• Poser to C4D - Part 1 Wavefront OBJ

      The Goal of this series is to show you how to get a scene from Poser into Cinema4D. This is Part One of Three.

      Used tools:
      Poser Pro 2012
      Cinema 4D Studio V13

      Export a figure obj-format and import it in C4D

      Let‘s start with a nice figure in Poser.

      Now let’s save it in Wavefront/obj format:

      The first dialog asks us the export range we want to export. We want to export a single frame.

      The next dialog asks us what we want to export. At the moment we only want to export only a single figure, so make sure it is selected and make sure that the „Ground“-plane is deactivated. We don’t need it. This dialog is important especially if you have multiple figures available in your scene, so you can select which figure should be exported. Advanced users can also limit the export to specific parts of a figure.

      In the next dialog, the standard options are ok. So we leave them and hit ok, give the save-file a name and were ready with the obj- export from Poser.

      Next is to start C4D and just „open“ the saved file. C4D automatically detects what kind of file it is and presents you the corresponding load options dialog box.

      Here it is very important to change the scale factor to something around „1000“, so that the figure is big enough and imports well into our scene.

      The size is important because you can run into some strange display issues when working in the wrong scale. Always check C4D’s default ground plane. If you see only a very small plane then your figure is way too big and has to be scaled down. If you see a very big plane then your imported figure is way too small and has to be scaled up.

      So after import you get something like this:

      I save this file as a C4D scene now.

      In the object manager you can see, that you have a lot of individual parts of your figure available:

      Our figure might look better with some textures. Ok, now the „fun“ start begins: „Assigning textures to the figure“.

      To make life easier I copied all textures from the figure into a „tex“ subfolder in my current project. C4D will always search textures in a „tex“ subdirectory, so it is a common workflow for me to put textures I use for a scene in such a subdirectory.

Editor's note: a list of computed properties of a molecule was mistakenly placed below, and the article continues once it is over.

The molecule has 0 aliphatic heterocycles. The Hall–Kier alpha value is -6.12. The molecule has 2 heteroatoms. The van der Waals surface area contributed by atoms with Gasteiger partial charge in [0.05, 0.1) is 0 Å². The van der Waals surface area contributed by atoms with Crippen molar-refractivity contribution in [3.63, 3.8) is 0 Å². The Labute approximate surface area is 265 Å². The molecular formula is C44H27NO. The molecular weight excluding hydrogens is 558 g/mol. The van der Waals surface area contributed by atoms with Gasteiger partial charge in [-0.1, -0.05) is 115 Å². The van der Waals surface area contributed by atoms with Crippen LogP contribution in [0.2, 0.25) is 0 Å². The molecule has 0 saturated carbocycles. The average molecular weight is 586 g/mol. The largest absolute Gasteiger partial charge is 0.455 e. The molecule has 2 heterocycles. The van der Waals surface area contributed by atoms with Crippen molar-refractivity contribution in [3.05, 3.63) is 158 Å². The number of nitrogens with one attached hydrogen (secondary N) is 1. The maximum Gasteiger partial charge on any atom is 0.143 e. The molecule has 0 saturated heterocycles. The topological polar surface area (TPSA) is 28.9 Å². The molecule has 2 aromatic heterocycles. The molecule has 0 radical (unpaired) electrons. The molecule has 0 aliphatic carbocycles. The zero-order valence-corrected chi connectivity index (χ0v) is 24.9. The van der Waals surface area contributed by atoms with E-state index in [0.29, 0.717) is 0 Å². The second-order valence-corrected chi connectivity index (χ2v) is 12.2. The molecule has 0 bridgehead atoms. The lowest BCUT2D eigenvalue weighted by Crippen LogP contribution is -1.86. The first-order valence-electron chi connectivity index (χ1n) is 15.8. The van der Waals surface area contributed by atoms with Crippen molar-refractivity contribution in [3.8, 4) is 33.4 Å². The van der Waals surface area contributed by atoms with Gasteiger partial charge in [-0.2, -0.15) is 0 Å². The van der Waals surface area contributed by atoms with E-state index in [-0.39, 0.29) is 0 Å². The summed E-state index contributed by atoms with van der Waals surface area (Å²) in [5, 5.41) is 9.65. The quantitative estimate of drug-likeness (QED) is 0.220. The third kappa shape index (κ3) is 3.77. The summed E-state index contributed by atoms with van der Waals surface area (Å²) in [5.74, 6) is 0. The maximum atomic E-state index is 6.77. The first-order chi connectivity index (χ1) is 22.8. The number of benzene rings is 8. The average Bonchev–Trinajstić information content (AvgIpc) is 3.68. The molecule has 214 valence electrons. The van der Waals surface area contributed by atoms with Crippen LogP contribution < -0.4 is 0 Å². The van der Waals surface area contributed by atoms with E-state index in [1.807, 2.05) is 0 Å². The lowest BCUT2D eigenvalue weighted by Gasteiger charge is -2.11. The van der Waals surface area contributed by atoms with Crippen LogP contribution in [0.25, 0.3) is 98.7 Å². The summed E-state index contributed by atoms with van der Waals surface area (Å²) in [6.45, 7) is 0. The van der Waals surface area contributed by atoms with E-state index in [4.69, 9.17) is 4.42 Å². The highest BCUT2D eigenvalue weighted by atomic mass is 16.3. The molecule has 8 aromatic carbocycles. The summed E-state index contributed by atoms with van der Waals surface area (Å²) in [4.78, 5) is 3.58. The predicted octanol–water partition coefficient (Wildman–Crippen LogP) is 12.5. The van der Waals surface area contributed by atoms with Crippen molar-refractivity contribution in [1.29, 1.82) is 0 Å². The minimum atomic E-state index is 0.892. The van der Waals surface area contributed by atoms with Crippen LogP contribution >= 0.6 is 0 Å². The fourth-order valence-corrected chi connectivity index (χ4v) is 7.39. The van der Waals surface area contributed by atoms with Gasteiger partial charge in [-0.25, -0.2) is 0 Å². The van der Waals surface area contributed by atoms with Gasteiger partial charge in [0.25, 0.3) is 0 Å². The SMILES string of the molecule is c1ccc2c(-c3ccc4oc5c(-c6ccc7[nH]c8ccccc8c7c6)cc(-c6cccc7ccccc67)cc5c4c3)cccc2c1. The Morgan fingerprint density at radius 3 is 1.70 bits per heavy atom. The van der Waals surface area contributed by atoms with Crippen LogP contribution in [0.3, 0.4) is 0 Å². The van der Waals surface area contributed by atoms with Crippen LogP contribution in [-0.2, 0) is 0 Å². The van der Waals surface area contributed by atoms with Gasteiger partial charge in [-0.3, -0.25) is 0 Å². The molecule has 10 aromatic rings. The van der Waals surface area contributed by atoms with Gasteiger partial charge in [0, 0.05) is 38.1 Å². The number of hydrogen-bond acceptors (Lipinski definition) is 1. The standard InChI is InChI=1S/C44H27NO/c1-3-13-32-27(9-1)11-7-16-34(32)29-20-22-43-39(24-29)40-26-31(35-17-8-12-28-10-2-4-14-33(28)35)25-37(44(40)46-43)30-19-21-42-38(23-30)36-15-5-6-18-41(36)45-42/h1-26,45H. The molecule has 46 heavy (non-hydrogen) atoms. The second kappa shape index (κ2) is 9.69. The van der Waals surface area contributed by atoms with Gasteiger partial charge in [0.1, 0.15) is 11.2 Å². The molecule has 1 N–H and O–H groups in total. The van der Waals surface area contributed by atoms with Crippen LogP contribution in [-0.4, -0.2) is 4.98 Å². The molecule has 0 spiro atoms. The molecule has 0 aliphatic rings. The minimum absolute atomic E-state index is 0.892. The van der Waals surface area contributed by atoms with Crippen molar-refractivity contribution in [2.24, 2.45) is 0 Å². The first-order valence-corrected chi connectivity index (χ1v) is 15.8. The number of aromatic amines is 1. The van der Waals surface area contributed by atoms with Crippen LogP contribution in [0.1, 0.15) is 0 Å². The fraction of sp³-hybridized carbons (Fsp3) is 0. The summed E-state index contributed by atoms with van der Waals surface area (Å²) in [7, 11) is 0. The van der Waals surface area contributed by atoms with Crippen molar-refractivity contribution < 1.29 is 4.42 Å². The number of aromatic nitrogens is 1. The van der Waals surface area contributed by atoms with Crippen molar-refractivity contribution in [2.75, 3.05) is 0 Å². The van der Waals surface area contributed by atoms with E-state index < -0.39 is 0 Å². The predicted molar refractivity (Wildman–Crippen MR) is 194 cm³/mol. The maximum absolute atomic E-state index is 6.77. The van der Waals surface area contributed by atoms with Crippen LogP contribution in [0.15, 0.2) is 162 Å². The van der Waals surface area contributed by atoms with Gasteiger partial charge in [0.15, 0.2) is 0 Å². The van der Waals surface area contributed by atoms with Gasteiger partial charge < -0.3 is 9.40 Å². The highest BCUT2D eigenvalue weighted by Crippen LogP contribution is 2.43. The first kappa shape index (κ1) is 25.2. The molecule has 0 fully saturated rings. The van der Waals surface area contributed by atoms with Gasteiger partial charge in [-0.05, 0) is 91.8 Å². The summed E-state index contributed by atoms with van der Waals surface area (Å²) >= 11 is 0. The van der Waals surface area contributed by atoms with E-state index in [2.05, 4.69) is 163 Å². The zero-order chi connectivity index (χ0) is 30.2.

Let’s take a look at the material-manager:

      All grey, nothing assigned, so for a quick-start select all of them:

      Now take a look at the attribute window. You see that 13 materials are selected and we
      select in the color-channel the texture field to load a texture and assign it to all 13 materials in one go.

      So let’s select a body-texture from the „tex“ folder:

      Ok, the figure looks better but because using the same texture for all elements it was
      clear that some error will appear and have to be corrected.

      Just select the wrong materials and assign the eye-texture.

      Oops, you might have already noticed that I have selected not the same texture for the body as in Poser, so I have selected the other "non-eye" materials and assigned the pink body texture.

      The result looks now fine.

      You see that also all materials will appear in t he object-manager:

      If you add a light, a floor and hit render you’ll see something like this:

      For this model we had only to assign 2 textures, so you can imagine that this task might get very tedious if you have a model with more textures and if you have to assign all of them individually. In addition we have done no optimization for the texture channels like specular, reflection and so on. This has also to be done.

      So we have a lot of tasks to export/import and especial texture the model.
      Why is it important to know how this works?

      Because of this: it simply works! No dependencies to any plugins. You can use obj-format in so many applications and this workflow might be a last option if all other import options fail.

      This one never let me down and this is how I have started to get Poser models into C4D R7 at that time. After you have imported a model a few times you know which textures you have to assign to which parts. With a little bit training it is still a tedious task but it can be done quite fast.

      Don’t worry there are other options on how to import stuff into C4D, just check some of the other import tutorials.
      Comments 4 Comments
      1. Teknology3d's Avatar
        Teknology3d -
        excellent, thanks a lot! I love to see some lightning tuts too!
      1. Fredy3D's Avatar
        Fredy3D -
        Quote Originally Posted by Teknology3d View Post
        excellent, thanks a lot! I love to see some lightning tuts too!
        The first one is online It is about 3 point lighting ansd simple scene setup

        There will be more lighting tutorials, we just started
      1. crownprince's Avatar
        crownprince -
        Ok, now im here.. But i have a simple question.. As i have never used C4d before. How do you change the camera angles, and maneuver around the scene? Is there a beginner tutorial that shows just these type of basics?
      1. c4dfx's Avatar
        c4dfx -
        Thanks I still have c4d 8.5 I always forget that 1000 scale - Doing morphs I export at what .0001 for returning to poser ?

        i just got Poser 10 may not have to leave poser anymore

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